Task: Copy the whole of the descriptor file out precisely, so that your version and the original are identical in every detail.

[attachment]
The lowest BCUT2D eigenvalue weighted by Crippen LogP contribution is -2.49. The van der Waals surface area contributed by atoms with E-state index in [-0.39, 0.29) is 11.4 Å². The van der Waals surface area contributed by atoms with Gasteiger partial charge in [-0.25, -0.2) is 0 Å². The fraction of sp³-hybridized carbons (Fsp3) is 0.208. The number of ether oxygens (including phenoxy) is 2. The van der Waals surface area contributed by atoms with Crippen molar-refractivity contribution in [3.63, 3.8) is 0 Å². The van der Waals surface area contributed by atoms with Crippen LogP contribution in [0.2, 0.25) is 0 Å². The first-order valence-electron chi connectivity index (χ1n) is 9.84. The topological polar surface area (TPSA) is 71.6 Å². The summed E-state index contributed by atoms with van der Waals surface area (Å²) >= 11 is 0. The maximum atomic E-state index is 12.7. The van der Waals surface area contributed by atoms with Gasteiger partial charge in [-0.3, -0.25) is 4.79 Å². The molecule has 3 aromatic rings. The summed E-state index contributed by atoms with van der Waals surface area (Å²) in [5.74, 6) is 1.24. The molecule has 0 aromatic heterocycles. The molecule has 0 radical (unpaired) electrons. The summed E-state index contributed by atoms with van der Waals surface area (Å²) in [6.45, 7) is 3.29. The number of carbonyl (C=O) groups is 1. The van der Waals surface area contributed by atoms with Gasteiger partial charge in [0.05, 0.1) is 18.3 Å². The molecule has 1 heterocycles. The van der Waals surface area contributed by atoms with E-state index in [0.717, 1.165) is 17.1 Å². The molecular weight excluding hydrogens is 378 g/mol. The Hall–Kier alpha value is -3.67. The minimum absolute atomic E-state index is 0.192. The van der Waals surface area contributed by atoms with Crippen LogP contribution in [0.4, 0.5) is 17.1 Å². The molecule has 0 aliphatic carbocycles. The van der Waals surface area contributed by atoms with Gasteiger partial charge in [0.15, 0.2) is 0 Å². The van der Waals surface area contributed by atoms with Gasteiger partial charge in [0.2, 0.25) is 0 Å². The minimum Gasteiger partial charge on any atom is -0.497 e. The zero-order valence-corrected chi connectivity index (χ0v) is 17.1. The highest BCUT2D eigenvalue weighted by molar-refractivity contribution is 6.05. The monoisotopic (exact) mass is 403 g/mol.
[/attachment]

The lowest BCUT2D eigenvalue weighted by Crippen LogP contribution is -2.49. The van der Waals surface area contributed by atoms with E-state index in [-0.39, 0.29) is 11.4 Å². The van der Waals surface area contributed by atoms with Gasteiger partial charge in [-0.25, -0.2) is 0 Å². The fraction of sp³-hybridized carbons (Fsp3) is 0.208. The number of ether oxygens (including phenoxy) is 2. The van der Waals surface area contributed by atoms with Crippen molar-refractivity contribution in [3.63, 3.8) is 0 Å². The van der Waals surface area contributed by atoms with Crippen LogP contribution in [0.2, 0.25) is 0 Å². The first-order valence-electron chi connectivity index (χ1n) is 9.84. The topological polar surface area (TPSA) is 71.6 Å². The summed E-state index contributed by atoms with van der Waals surface area (Å²) >= 11 is 0. The maximum atomic E-state index is 12.7. The van der Waals surface area contributed by atoms with Gasteiger partial charge in [-0.3, -0.25) is 4.79 Å². The molecule has 3 aromatic rings. The summed E-state index contributed by atoms with van der Waals surface area (Å²) in [5.74, 6) is 1.24. The molecule has 0 aromatic heterocycles. The molecule has 0 radical (unpaired) electrons. The summed E-state index contributed by atoms with van der Waals surface area (Å²) in [6.45, 7) is 3.29. The number of carbonyl (C=O) groups is 1. The van der Waals surface area contributed by atoms with Gasteiger partial charge in [0.05, 0.1) is 18.3 Å². The molecule has 1 heterocycles. The van der Waals surface area contributed by atoms with E-state index in [0.717, 1.165) is 17.1 Å². The molecular weight excluding hydrogens is 378 g/mol. The Hall–Kier alpha value is -3.67. The minimum absolute atomic E-state index is 0.192. The van der Waals surface area contributed by atoms with Crippen LogP contribution in [0.4, 0.5) is 17.1 Å². The molecule has 0 aliphatic carbocycles. The van der Waals surface area contributed by atoms with Gasteiger partial charge in [0.15, 0.2) is 0 Å². The van der Waals surface area contributed by atoms with Gasteiger partial charge in [0.2, 0.25) is 0 Å². The minimum Gasteiger partial charge on any atom is -0.497 e. The zero-order valence-corrected chi connectivity index (χ0v) is 17.1. The highest BCUT2D eigenvalue weighted by molar-refractivity contribution is 6.05. The monoisotopic (exact) mass is 403 g/mol.